Hoping to marry broadcast-style advertising with interactive media, Cincinnati-based InterAD Group is testing a free, ad-supported Internet service provider network it plans to roll out in at least 11 cities by next year.
But the recent failure of Hypernet, a San Francisco-based ISP, which pulled the plug on its free ad-supported "Cyberfreeway" Web service in July, shows InterAD's Tritium Network could face an uphill battle.
Following a Cincinnati test next month, the Tritium Network should have more than 100,000 users by next year in markets that include New York, Los Angeles and Boston, said Michael Lee, president of InterAD. A possible deal with an undisclosed national service provider could push that number up faster, he said.
FREE ACCESS FOR ADS
In return for free Internet access, Tritium users will get a roughly 1-inch ad banner across the bottom of the browser. Ads will vary based on user demographics and change every 30 seconds.
Advertisers will pay a cost per thousand of $40 based on the number of active users who see their ads.
Doubts about how much users actually see of Web ads has called traditional impressions into question, Mr. Lee said. But since users can't stop Tritium's ad graphics from loading or scroll past them, they're exposed to ads for 30 seconds, compared to three to five seconds for the average Web ad.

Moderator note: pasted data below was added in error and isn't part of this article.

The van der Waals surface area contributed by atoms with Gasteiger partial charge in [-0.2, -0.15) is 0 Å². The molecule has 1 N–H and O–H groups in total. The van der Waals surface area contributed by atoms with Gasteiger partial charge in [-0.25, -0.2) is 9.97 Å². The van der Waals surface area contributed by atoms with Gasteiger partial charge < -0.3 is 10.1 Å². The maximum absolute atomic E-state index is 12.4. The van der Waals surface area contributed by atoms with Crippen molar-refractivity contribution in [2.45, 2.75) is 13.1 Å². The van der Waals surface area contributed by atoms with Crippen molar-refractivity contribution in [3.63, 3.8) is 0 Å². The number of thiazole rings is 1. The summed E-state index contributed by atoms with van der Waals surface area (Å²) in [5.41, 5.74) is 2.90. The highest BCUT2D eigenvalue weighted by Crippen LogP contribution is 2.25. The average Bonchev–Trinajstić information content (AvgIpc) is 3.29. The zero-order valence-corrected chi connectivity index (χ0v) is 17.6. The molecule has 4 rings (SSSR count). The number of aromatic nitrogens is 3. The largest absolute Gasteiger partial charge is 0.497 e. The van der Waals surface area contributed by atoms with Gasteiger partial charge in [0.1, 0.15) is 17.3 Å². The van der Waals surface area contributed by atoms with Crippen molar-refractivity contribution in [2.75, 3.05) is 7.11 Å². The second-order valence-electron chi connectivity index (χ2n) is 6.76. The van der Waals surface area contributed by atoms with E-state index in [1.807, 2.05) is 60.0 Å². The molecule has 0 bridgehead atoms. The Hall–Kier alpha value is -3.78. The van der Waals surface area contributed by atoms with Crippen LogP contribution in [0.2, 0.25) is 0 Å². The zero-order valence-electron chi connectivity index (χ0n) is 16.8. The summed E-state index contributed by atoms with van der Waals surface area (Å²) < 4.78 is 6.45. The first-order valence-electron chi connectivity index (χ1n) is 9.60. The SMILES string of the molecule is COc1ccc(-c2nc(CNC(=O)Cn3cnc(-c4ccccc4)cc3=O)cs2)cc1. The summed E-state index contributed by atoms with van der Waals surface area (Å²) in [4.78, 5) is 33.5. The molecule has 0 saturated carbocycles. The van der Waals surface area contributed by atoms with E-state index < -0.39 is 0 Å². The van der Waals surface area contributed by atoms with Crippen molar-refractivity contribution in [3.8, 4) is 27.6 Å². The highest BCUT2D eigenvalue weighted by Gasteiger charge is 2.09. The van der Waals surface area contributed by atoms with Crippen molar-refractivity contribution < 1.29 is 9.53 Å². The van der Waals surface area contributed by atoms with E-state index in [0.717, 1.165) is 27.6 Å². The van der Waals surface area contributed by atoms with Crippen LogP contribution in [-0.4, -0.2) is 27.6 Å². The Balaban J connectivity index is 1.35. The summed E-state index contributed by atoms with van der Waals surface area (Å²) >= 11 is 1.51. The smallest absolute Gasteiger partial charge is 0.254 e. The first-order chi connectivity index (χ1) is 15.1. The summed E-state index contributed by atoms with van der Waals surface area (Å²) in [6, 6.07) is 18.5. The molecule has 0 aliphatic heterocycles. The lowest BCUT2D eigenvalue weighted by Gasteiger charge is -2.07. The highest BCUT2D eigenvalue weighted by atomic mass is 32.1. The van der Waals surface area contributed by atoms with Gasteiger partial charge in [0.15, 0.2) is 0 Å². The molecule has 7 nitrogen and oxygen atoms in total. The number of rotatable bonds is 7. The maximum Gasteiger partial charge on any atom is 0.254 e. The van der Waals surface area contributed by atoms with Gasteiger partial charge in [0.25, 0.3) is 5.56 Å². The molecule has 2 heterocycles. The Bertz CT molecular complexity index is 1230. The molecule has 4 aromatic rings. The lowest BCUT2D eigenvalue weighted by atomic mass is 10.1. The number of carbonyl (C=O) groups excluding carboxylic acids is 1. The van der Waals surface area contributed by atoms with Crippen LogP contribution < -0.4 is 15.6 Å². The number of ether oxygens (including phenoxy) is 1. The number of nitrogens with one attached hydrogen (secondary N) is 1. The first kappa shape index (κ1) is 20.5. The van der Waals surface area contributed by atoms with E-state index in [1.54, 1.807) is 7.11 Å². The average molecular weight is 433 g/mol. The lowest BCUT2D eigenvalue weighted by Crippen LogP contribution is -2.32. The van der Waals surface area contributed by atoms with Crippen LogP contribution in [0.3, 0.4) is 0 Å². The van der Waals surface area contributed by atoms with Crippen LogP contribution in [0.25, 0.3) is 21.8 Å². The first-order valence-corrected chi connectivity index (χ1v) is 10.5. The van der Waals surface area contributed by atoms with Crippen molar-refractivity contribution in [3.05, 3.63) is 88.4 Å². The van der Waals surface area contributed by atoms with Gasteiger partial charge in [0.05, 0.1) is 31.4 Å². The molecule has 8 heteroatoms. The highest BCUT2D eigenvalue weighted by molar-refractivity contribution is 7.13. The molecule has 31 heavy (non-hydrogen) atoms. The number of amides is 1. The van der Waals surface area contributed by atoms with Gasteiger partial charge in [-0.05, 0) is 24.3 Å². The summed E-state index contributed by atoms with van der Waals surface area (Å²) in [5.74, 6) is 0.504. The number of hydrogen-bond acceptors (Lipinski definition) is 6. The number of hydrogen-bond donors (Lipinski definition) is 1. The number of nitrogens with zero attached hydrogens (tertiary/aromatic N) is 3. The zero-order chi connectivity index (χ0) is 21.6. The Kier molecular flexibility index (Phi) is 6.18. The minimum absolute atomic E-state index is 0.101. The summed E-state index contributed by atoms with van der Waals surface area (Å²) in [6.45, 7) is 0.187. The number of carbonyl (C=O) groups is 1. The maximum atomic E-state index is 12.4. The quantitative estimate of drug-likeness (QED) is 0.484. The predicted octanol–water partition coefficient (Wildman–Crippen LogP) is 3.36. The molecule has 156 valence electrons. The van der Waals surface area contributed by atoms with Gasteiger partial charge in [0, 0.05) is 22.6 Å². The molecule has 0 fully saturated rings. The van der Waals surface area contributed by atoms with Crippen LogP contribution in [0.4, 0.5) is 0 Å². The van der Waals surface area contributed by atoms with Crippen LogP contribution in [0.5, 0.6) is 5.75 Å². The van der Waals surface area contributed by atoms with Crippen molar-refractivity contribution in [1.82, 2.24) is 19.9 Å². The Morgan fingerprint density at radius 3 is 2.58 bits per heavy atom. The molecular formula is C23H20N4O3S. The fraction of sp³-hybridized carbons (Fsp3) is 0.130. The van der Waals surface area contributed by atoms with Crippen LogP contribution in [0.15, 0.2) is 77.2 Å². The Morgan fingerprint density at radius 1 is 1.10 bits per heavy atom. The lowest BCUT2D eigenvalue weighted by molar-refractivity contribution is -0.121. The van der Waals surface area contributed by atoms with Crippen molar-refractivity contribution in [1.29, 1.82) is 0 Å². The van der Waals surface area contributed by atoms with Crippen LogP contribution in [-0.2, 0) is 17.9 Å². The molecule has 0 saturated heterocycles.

InterAD claims to have signed more than 40 Fortune 1,000 advertisers for its test, including financial services heavyweights American Express Co. and Prudential Securities, along with Nine West Corp.'s Easy Spirit women's footwear brand and Clopay Corp. building materials.
"This could deliver significant reach numbers vs. the niche ideas out there now," said Easy Spirit VP-Marketing Randy Scott. He also likes having the ability to target only female users.
"It sounds like an interesting idea, and we're looking forward to seeing how it works," said a spokeswoman for Prudential.
MODEL FAILED FOR HYPERNET
However, the ad-supported model didn't fly for Hypernet, which never got above 10,000 users. Free Internet access wasn't enough; more marketing support was needed to overcome user doubts that free access was too good to be true, said Hypernet President Donald Tuttle.
Meager interactive ad budgets, combined with high costs of operation, make ad-supported ISPs chancy at best, said Rick Smith, partner in Maloff International, an interactive media consultancy.
Hypernet may try again, possibly offering free Internet access but charging for e-mail and personal Web pages. Using that proposition, the company has signed up 250,000 users in Tokyo and is expanding to Korea, Mr. Tuttle said.
"Somebody is going to make this work," he said. "Maybe it will be Tritium."
Copyright August 1997, Crain Communications Inc.